(v) it is not necessary for the person to comprehend every detail of the issue in order to have capacity;
(vi) an unwise decision does not equate to a lack of capacity; (vii) in assessing the question of capacity, the Court must assess all relevant evidence (and not simply defer to the expert evidence);
(viii) the Court must guard against being overly-protective: the assessment of capacity must be detached and objective. The Court also has to be satisfied that there is a sufficient causal relationship between the mental impairment and the inability to make the decision in question.
On the second question, that of best interests, Baker J explained that he had to permit and encourage CS to participate in the decision-making (in so far as that was practicable). By law he had to consider (i) her past and present wishes and feelings; (ii) her beliefs and values; (iii) the other factors that she would be likely to consider if she were able to do so; (iv) the views of anyone engaged in caring for her or interested in her welfare as what would be in her best interests. The case law reflected the importance of looking at CS’ welfare in the widest sense (not just medical but social and psychological). There was no theoretical limit to the weight or lack of weight to be given to a person’s wishes, feelings, beliefs and values. In termination cases,
the court must surely attach very considerable weight indeed to the, albeit qualified, autonomy of a mother [who] … is expressing clear wishes and feelings, whichever way, as to whether or not she wants a termination: see Re X  EWHC 1871 Fam.
Applying these principles to the case, Baker J found that clear answers emerged to the two questions before him. CS, at that time and in respect of the decision that needed then to be made, did not have capacity. (This was a view shared by both the Trust and the Official Solicitor.) And it was in her best interests to proceed with the termination. He placed emphasis on two factors in particular. First, the “overwhelming” evidence of her prior intention to have a termination, as expressed to her family and friends before the alleged assault. Second, the fact that she had come to that decision having previously had a termination, and hence with the experience of the physical and emotional consequences of such a procedure. These were the crucial factors, although Baker J also noted the advantages to her physical recovery and rehabilitation of proceeding with the termination. Her current wishes were unclear, contradictory and difficult to ascertain despite efforts being made. Interestingly, Baker J felt it appropriate to serve notice of the application on her former partner (while stressing that the law clearly establishes that he could not have sought an injunction to prevent a termination). The former partner did not respond.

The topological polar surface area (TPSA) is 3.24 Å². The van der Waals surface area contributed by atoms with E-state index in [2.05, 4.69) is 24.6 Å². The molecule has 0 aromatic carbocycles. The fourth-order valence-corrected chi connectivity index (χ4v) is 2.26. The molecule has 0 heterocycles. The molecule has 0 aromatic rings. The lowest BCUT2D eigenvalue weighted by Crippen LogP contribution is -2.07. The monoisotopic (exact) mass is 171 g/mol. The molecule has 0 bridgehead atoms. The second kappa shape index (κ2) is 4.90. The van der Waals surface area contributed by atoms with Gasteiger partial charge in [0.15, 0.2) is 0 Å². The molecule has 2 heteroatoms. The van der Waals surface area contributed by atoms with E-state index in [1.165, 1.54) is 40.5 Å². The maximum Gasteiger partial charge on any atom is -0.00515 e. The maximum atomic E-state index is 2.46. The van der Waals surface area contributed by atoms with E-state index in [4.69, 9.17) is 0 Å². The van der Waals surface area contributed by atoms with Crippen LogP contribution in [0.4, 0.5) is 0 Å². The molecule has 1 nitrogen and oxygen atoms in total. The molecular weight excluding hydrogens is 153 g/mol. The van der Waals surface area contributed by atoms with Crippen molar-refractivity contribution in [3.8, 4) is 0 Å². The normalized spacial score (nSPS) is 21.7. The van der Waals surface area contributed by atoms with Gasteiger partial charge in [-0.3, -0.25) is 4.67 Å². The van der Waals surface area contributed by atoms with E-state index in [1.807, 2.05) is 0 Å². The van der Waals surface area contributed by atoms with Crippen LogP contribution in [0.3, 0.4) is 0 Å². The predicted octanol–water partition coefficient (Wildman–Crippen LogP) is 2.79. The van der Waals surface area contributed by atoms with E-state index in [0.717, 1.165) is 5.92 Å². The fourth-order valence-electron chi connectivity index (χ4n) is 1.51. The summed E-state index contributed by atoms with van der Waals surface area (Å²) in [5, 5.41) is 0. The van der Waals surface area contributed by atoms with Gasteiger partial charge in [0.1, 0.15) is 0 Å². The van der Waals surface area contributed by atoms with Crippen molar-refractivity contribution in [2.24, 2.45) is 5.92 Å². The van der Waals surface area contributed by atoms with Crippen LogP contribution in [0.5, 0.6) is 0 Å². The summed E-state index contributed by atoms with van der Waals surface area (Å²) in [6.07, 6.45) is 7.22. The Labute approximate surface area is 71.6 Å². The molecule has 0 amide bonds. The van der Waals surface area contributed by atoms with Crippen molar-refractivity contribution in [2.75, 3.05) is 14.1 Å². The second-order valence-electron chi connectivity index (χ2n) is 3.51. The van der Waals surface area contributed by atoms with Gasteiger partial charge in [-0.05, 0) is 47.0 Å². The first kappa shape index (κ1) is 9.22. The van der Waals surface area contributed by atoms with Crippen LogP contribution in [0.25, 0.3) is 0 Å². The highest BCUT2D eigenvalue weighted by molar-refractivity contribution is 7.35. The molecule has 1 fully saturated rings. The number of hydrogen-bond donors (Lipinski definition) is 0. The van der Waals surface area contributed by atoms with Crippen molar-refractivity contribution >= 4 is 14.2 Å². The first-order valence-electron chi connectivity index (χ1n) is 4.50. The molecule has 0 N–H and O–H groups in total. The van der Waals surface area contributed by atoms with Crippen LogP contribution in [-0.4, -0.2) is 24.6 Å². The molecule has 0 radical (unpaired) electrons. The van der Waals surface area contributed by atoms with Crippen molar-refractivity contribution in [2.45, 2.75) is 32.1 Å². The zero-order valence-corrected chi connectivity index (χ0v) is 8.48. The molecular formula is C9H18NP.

This interesting judgment shows the value of the clarifiers in the Court of Protection. The analysis is detached and objective (as Baker J had said it must be). It is structured and forensic. Yet it is also underpinned by humanity and sympathy. It is this combination that allowed for the clear answer to emerge. Solomonic indeed.